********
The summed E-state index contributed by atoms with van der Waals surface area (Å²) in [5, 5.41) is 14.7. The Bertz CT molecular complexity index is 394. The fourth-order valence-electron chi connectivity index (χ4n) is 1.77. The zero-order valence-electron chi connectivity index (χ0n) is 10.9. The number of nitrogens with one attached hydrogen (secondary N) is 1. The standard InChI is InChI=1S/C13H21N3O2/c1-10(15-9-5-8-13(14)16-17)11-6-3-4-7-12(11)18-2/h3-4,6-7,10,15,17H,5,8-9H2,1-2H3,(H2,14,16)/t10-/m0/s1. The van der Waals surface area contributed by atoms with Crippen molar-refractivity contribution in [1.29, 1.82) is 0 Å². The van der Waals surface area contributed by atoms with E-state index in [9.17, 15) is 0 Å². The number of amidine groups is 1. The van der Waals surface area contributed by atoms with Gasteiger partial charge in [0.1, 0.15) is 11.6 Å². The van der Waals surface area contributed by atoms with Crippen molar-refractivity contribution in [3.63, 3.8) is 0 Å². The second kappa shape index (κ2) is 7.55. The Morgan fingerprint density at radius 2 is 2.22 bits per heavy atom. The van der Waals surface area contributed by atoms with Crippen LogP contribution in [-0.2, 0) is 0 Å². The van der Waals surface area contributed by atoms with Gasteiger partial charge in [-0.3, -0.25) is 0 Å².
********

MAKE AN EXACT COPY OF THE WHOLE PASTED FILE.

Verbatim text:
The summed E-state index contributed by atoms with van der Waals surface area (Å²) in [5, 5.41) is 14.7. The Bertz CT molecular complexity index is 394. The fourth-order valence-electron chi connectivity index (χ4n) is 1.77. The zero-order valence-electron chi connectivity index (χ0n) is 10.9. The number of nitrogens with one attached hydrogen (secondary N) is 1. The standard InChI is InChI=1S/C13H21N3O2/c1-10(15-9-5-8-13(14)16-17)11-6-3-4-7-12(11)18-2/h3-4,6-7,10,15,17H,5,8-9H2,1-2H3,(H2,14,16)/t10-/m0/s1. The van der Waals surface area contributed by atoms with Crippen molar-refractivity contribution in [1.29, 1.82) is 0 Å². The van der Waals surface area contributed by atoms with E-state index in [9.17, 15) is 0 Å². The number of amidine groups is 1. The van der Waals surface area contributed by atoms with Gasteiger partial charge in [0.1, 0.15) is 11.6 Å². The van der Waals surface area contributed by atoms with Crippen molar-refractivity contribution in [3.63, 3.8) is 0 Å². The second kappa shape index (κ2) is 7.55. The Morgan fingerprint density at radius 2 is 2.22 bits per heavy atom. The van der Waals surface area contributed by atoms with Crippen LogP contribution in [-0.2, 0) is 0 Å². The van der Waals surface area contributed by atoms with Gasteiger partial charge in [-0.3, -0.25) is 0 Å².